SqwidNet is currently rolling out an ultra-narrowband Sigfox IoT network in South Africa, and aggressively growing its coverage.
SqwidNet’s Sigfox network enables low-cost, low-power, and secure connectivity for IoT data transmission upon which IoT devices, platforms, applications, and solutions can be developed.
The SqwidNet network currently covers 64% of the population of South Africa, up from 38% in May this year.
The company is currently working to cover all major and national roads, and this is expected to be completed within the next two months.
It is also in the process of rolling out customer-specific coverage for the agricultural sector, which includes areas that currently have no connectivity options other than satellite.
New commercial deployments
SqwidNet has a number of commercial deployments, ranging from security notification solutions, asset tracking, tamper detection, and environmental monitoring.
“We have more than 30 pilot projects running across a number of industry verticals and hope to see a majority of those come into commercial operation in the next three to six months,” it said.
SqwidNet added that it continues to work closely with its channel and ecosystem partners to bring meaningful digital transformation projects to life using IoT.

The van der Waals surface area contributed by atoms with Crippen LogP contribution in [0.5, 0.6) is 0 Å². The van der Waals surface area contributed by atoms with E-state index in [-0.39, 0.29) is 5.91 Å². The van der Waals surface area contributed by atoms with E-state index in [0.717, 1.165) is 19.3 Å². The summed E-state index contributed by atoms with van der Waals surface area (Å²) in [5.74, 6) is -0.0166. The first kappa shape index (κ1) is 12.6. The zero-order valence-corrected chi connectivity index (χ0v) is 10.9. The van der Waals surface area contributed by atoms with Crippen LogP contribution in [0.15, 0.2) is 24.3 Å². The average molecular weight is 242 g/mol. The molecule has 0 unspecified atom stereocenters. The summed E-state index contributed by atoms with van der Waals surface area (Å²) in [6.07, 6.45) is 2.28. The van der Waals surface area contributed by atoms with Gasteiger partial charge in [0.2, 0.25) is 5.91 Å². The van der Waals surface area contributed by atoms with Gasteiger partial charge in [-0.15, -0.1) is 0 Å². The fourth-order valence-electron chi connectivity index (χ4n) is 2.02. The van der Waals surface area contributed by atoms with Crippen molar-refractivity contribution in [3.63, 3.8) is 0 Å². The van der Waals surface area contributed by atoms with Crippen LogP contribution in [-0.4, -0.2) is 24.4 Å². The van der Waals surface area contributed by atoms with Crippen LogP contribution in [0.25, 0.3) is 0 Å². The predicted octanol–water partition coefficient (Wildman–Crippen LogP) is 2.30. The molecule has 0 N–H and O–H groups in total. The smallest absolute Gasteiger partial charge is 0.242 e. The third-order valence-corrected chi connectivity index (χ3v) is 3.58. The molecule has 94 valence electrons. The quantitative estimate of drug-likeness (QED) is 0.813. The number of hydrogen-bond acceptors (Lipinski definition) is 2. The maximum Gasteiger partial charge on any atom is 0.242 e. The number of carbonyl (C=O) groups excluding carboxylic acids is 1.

“We are also seeing a surge in demand from neighbouring countries, which we are investigating,” said SqwidNet.
Low-cost IoT service in SA
SqwidNet has announced that it will also bring a new simplified connectivity service from SIGFOX to South Africa.
The service makes it possible to transform any short-range wireless device into a long-range IoT device, and hardware components for the solution start at $0.20
SIGFOX demonstrated the service with a prototype wireless module inside a cardboard envelope, which triggered a text message when the envelope was opened.
The cost of this wireless module has been cut down by using an ultra-thin battery, ultra-thin contacts, and an ultra-low-cost module.
“It is now possible to connect hundreds of millions of devices across verticals and sub-verticals, which were previously not viable from a cost perspective,” said SqwidNet CEO Reshaad Sha.
“From $12 in 2015, to $2 in 2017, and now at $0.20, the dropping costs of this hardware will present significant opportunities for new vertical use cases in the logistics and retail verticals.”